In 2019, BGL, Australia’s leading supplier of SMSF administration and ASIC corporate compliance software solutions, will focus on innovation, culture and wellness. We hope the article below helps you spread gratitude and positivity in all aspects of your business and community.
It is well established that not getting enough sleep negatively impacts upon our health and well-being. But, according to new research, sleeping too much also has deleterious effects, highlighting the need for us to strike the right balance.
The 2019 Workplace Well-being report, compiled by Australian advocacy and training organisation WorkScore, surveyed over 12,500 Australian employees, with a particular focus on persons in the financial services, retail, healthcare, education and governmental industries.
Sleep, “as it turns out, [has] quite a lot” to do with our performance at work, the report said, with seven to nine hours determined to be the ideal range in which one’s sleep can aid performance at work the next day. In fact, people sleeping in this range have 25 per cent more energy, the report said.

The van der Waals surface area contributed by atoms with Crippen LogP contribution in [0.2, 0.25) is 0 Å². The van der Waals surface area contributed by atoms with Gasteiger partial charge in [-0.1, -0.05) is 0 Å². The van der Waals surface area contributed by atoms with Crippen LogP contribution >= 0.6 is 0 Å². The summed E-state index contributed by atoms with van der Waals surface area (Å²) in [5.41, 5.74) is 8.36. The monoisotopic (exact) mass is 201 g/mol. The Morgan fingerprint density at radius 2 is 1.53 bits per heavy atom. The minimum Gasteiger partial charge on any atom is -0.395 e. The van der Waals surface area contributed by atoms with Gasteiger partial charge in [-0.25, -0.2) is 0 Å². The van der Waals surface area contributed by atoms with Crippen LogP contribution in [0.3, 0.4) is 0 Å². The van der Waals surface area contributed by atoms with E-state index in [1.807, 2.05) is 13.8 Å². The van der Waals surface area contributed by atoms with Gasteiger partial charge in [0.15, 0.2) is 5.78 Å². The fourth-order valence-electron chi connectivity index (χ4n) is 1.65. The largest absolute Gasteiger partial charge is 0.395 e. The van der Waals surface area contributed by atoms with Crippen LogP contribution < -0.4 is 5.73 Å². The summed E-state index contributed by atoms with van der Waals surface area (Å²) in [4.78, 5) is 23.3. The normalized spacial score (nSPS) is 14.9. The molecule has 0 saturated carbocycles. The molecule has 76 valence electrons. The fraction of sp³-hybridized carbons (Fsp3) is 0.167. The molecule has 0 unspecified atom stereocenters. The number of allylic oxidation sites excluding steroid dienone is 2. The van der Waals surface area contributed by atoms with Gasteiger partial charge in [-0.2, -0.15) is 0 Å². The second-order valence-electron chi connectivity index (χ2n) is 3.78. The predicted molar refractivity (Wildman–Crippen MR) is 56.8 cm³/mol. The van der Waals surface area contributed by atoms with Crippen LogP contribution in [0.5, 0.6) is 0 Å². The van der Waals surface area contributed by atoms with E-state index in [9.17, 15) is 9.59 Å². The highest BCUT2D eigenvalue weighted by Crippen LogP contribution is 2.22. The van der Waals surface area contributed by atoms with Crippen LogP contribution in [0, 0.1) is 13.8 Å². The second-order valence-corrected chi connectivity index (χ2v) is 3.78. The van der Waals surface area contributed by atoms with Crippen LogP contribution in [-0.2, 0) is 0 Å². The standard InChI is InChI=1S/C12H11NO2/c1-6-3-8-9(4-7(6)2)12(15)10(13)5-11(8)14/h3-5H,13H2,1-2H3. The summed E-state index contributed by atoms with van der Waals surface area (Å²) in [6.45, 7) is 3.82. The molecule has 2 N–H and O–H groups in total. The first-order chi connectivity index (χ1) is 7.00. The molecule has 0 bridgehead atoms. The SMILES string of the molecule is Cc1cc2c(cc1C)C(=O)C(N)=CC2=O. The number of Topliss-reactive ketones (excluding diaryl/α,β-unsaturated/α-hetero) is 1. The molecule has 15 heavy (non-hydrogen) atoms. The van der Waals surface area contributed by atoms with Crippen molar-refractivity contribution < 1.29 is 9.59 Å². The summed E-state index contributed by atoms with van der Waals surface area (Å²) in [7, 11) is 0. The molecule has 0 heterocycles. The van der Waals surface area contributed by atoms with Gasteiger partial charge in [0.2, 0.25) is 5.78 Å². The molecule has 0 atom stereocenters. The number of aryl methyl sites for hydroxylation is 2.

“When it comes to sleep, like so many things in life, it’s all about getting the balance right,” the report surmised.
Employees who sleep less than seven hours per night reported being 23 per cent more stressed, and those who sleep less than five hours per night rate work as being 17 per cent more stressful.
However, getting more than the recommended amount of sleep isn’t overly helpful, either. People who sleep more than 10 hours per night, the report said, have 50 per cent less energy than those getting the recommended quantum. Interestingly, those sleeping too much “also report having less energy and concentration than those who sleep less than five hours”.
In addition to having 25 per cent more energy, those sleeping between seven and nine hours per night said that they had 25 per cent higher levels of well-being, they found it 35 per cent easier to switch off from work, they rated their work-life balance the highest and they reported the highest levels of flexibility at work.
Furthermore, 48 per cent of those who get five hours or less sleep every night are working an additional six to eight hours of unpaid work a week. Those sleeping within the recommended range, however, are doing the least number of unpaid hours of work.
In response to such data, WorkScore advised employers to allow employees to disconnect from work, encourage breaks from work during the day and schedule walking meetings for more fresh air.